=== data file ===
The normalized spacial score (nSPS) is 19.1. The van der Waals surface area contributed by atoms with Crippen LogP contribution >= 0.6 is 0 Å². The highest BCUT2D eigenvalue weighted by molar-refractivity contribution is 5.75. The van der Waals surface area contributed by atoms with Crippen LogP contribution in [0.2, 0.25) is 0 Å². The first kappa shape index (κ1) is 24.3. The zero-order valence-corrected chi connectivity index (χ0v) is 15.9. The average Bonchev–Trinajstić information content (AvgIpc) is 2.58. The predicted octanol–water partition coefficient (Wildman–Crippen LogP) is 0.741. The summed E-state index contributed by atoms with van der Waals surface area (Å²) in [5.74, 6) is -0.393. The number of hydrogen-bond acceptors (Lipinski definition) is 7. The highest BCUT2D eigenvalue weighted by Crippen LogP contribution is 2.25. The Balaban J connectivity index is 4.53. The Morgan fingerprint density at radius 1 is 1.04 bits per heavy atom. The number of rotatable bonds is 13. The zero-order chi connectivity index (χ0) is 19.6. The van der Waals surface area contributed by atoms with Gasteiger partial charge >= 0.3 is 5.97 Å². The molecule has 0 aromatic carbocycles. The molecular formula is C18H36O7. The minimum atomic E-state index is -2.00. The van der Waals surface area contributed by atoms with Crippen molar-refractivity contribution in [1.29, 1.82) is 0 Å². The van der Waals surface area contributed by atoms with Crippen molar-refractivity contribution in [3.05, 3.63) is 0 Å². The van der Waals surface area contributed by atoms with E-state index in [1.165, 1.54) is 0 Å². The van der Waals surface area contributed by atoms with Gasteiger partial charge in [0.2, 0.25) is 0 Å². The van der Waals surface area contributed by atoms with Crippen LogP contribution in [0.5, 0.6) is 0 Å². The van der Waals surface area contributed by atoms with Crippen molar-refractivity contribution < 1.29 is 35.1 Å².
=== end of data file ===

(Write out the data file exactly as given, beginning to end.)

The normalized spacial score (nSPS) is 19.1. The van der Waals surface area contributed by atoms with Crippen LogP contribution >= 0.6 is 0 Å². The highest BCUT2D eigenvalue weighted by molar-refractivity contribution is 5.75. The van der Waals surface area contributed by atoms with Crippen LogP contribution in [0.2, 0.25) is 0 Å². The first kappa shape index (κ1) is 24.3. The zero-order valence-corrected chi connectivity index (χ0v) is 15.9. The average Bonchev–Trinajstić information content (AvgIpc) is 2.58. The predicted octanol–water partition coefficient (Wildman–Crippen LogP) is 0.741. The summed E-state index contributed by atoms with van der Waals surface area (Å²) in [5.74, 6) is -0.393. The number of hydrogen-bond acceptors (Lipinski definition) is 7. The highest BCUT2D eigenvalue weighted by Crippen LogP contribution is 2.25. The Balaban J connectivity index is 4.53. The Morgan fingerprint density at radius 1 is 1.04 bits per heavy atom. The number of rotatable bonds is 13. The zero-order chi connectivity index (χ0) is 19.6. The van der Waals surface area contributed by atoms with Gasteiger partial charge >= 0.3 is 5.97 Å². The molecule has 0 aromatic carbocycles. The molecular formula is C18H36O7. The minimum atomic E-state index is -2.00. The van der Waals surface area contributed by atoms with Crippen molar-refractivity contribution in [1.29, 1.82) is 0 Å². The van der Waals surface area contributed by atoms with Crippen molar-refractivity contribution in [3.05, 3.63) is 0 Å². The van der Waals surface area contributed by atoms with E-state index in [1.165, 1.54) is 0 Å². The van der Waals surface area contributed by atoms with Gasteiger partial charge in [0.2, 0.25) is 0 Å². The van der Waals surface area contributed by atoms with Crippen LogP contribution in [0.5, 0.6) is 0 Å². The van der Waals surface area contributed by atoms with Crippen molar-refractivity contribution < 1.29 is 35.1 Å².